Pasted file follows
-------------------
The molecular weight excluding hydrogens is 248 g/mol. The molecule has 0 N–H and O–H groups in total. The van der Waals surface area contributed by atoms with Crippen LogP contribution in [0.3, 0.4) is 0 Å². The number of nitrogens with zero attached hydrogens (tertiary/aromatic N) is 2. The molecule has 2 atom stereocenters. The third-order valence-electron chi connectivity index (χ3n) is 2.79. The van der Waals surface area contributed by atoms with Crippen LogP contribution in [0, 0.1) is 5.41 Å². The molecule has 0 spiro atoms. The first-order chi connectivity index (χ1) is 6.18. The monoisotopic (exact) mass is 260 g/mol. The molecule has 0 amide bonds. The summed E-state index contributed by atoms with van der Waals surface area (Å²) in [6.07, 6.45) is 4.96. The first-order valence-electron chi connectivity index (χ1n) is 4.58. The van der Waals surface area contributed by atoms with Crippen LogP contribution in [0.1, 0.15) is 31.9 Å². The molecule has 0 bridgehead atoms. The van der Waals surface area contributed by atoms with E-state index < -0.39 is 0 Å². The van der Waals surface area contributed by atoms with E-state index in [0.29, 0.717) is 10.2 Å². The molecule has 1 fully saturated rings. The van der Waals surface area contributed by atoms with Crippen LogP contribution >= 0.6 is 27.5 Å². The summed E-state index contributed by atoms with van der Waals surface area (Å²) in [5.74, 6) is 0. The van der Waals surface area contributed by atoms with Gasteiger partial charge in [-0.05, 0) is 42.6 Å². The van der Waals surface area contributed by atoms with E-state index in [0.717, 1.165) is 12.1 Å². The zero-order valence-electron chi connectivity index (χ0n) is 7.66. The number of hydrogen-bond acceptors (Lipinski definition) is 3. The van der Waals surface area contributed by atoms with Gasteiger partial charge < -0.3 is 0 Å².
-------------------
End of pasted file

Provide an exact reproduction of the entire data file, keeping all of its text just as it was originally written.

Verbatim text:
The molecular weight excluding hydrogens is 248 g/mol. The molecule has 0 N–H and O–H groups in total. The van der Waals surface area contributed by atoms with Crippen LogP contribution in [0.3, 0.4) is 0 Å². The number of nitrogens with zero attached hydrogens (tertiary/aromatic N) is 2. The molecule has 2 atom stereocenters. The third-order valence-electron chi connectivity index (χ3n) is 2.79. The van der Waals surface area contributed by atoms with Crippen LogP contribution in [0, 0.1) is 5.41 Å². The molecule has 0 spiro atoms. The first-order chi connectivity index (χ1) is 6.18. The monoisotopic (exact) mass is 260 g/mol. The molecule has 0 amide bonds. The summed E-state index contributed by atoms with van der Waals surface area (Å²) in [6.07, 6.45) is 4.96. The first-order valence-electron chi connectivity index (χ1n) is 4.58. The van der Waals surface area contributed by atoms with Crippen LogP contribution in [0.1, 0.15) is 31.9 Å². The molecule has 0 bridgehead atoms. The van der Waals surface area contributed by atoms with E-state index < -0.39 is 0 Å². The van der Waals surface area contributed by atoms with E-state index in [0.29, 0.717) is 10.2 Å². The molecule has 1 fully saturated rings. The van der Waals surface area contributed by atoms with Crippen LogP contribution >= 0.6 is 27.5 Å². The summed E-state index contributed by atoms with van der Waals surface area (Å²) in [5.74, 6) is 0. The van der Waals surface area contributed by atoms with Gasteiger partial charge in [-0.05, 0) is 42.6 Å². The van der Waals surface area contributed by atoms with E-state index in [0.717, 1.165) is 12.1 Å². The zero-order valence-electron chi connectivity index (χ0n) is 7.66. The number of hydrogen-bond acceptors (Lipinski definition) is 3. The van der Waals surface area contributed by atoms with Gasteiger partial charge < -0.3 is 0 Å².